We never saw them coming.
Entire cities disappeared in the blink of an eye, leaving nothing but dust and rubble. When an alien race came to make Earth theirs, they brought with them a weapon we had no way to fight, a universe-altering force known as thelemity. It seemed nothing could stop it—until we discovered we could wield the power too.
Five hundred years later, the Earth is locked in a grinding war of attrition. The talented few capable of bending thelemity to their will are trained in elite military academies, destined for the front lines. Those who refused to support the war have been exiled to the wilds of a ruined Earth.
But the enemy’s tactics are changing, and Earth’s defenders are about to discover this centuries-old war has only just begun. As a terrible new onslaught looms, heroes will rise from unlikely quarters, and fight back. (official synopsis via Penguin Random House)
It makes sense that if aliens came and blew everything to bits and we discovered we could do the same back to them, that’d we’d give it a shot right?
But as countless wars down through the ages have proven, World War 1 most memorably in the twentieth century, wars of this nature are usually unwinnable.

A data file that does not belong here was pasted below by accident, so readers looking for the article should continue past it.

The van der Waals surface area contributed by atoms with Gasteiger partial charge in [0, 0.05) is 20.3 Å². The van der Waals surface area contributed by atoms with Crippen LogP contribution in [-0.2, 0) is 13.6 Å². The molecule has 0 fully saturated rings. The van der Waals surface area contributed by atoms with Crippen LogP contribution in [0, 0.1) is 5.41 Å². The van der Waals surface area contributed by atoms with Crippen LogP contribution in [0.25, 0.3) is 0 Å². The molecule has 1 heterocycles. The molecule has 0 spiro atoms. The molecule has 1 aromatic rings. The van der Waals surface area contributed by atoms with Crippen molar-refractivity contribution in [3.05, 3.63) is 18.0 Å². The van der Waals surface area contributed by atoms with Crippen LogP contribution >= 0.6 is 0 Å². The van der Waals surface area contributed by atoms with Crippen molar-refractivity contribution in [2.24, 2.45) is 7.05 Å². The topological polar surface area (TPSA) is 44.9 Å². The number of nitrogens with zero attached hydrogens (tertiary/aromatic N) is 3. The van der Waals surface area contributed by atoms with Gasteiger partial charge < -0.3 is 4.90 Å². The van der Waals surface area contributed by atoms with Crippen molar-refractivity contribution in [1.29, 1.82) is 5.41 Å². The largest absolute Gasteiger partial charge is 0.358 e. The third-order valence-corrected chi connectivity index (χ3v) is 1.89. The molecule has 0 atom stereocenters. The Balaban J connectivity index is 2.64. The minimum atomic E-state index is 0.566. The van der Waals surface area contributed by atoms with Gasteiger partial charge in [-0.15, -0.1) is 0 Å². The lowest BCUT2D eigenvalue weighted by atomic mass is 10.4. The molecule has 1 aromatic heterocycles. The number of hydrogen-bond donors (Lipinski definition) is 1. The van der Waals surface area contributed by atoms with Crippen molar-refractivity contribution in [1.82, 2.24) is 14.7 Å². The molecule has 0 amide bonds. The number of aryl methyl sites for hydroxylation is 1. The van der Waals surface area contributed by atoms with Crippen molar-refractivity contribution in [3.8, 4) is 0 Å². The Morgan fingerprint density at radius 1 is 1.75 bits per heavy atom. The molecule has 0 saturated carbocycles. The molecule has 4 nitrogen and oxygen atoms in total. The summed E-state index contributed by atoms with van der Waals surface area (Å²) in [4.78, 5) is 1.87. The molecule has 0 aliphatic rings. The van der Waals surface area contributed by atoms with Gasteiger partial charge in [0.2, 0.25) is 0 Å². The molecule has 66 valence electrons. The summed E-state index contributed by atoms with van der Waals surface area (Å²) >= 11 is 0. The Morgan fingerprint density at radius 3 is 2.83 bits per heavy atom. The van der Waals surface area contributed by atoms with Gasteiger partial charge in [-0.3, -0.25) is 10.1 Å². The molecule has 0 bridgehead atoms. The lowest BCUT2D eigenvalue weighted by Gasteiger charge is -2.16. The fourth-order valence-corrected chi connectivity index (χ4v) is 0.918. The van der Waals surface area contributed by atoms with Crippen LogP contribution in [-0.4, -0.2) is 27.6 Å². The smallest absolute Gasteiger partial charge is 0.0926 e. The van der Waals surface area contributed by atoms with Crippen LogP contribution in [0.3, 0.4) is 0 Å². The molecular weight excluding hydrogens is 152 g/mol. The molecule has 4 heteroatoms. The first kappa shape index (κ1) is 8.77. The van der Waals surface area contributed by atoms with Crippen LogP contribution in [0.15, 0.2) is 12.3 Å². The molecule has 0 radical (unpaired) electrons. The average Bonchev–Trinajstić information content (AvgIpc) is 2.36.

Everything keeps grinding on and on and one until one side, desperate to avoid the slough of endless conflict comes up with a new hideous weapon, one that will tip the balance and win the war.
But as the debut novel from Boston-based J. Patrick Black, who rather humourously describes himself as “a bartender, a small-town lawyer, a homebuilder, and a costumed theme park character, all while living a secret double life as a fiction writer”, attests, it’s a rare thing indeed if the potentially-vanquished foe, simply lies down and takes it.
Particularly if that foe is Earth. Aliens you have been warned.
Ninth City Burning released 6 September via Penguin Random House.